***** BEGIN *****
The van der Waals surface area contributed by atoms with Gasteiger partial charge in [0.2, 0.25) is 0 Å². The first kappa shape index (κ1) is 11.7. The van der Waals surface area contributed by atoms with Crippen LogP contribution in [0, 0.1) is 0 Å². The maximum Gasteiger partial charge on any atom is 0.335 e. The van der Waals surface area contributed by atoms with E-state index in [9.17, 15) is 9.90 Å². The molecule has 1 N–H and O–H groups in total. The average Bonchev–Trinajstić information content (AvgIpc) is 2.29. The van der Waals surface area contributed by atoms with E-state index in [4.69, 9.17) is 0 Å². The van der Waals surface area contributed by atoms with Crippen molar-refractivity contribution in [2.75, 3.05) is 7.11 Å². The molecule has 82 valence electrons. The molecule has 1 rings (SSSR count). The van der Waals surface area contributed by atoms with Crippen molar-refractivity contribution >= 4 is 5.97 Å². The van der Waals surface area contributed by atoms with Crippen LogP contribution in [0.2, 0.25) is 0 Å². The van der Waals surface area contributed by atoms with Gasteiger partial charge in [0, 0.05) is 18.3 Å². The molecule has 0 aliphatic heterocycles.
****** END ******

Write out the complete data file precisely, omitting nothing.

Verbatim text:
The van der Waals surface area contributed by atoms with Gasteiger partial charge in [0.2, 0.25) is 0 Å². The first kappa shape index (κ1) is 11.7. The van der Waals surface area contributed by atoms with Crippen LogP contribution in [0, 0.1) is 0 Å². The maximum Gasteiger partial charge on any atom is 0.335 e. The van der Waals surface area contributed by atoms with E-state index in [9.17, 15) is 9.90 Å². The molecule has 1 N–H and O–H groups in total. The average Bonchev–Trinajstić information content (AvgIpc) is 2.29. The van der Waals surface area contributed by atoms with E-state index in [4.69, 9.17) is 0 Å². The van der Waals surface area contributed by atoms with Crippen molar-refractivity contribution in [2.75, 3.05) is 7.11 Å². The molecule has 82 valence electrons. The molecule has 1 rings (SSSR count). The van der Waals surface area contributed by atoms with Crippen molar-refractivity contribution >= 4 is 5.97 Å². The van der Waals surface area contributed by atoms with Crippen LogP contribution in [0.2, 0.25) is 0 Å². The van der Waals surface area contributed by atoms with Gasteiger partial charge in [0, 0.05) is 18.3 Å². The molecule has 0 aliphatic heterocycles.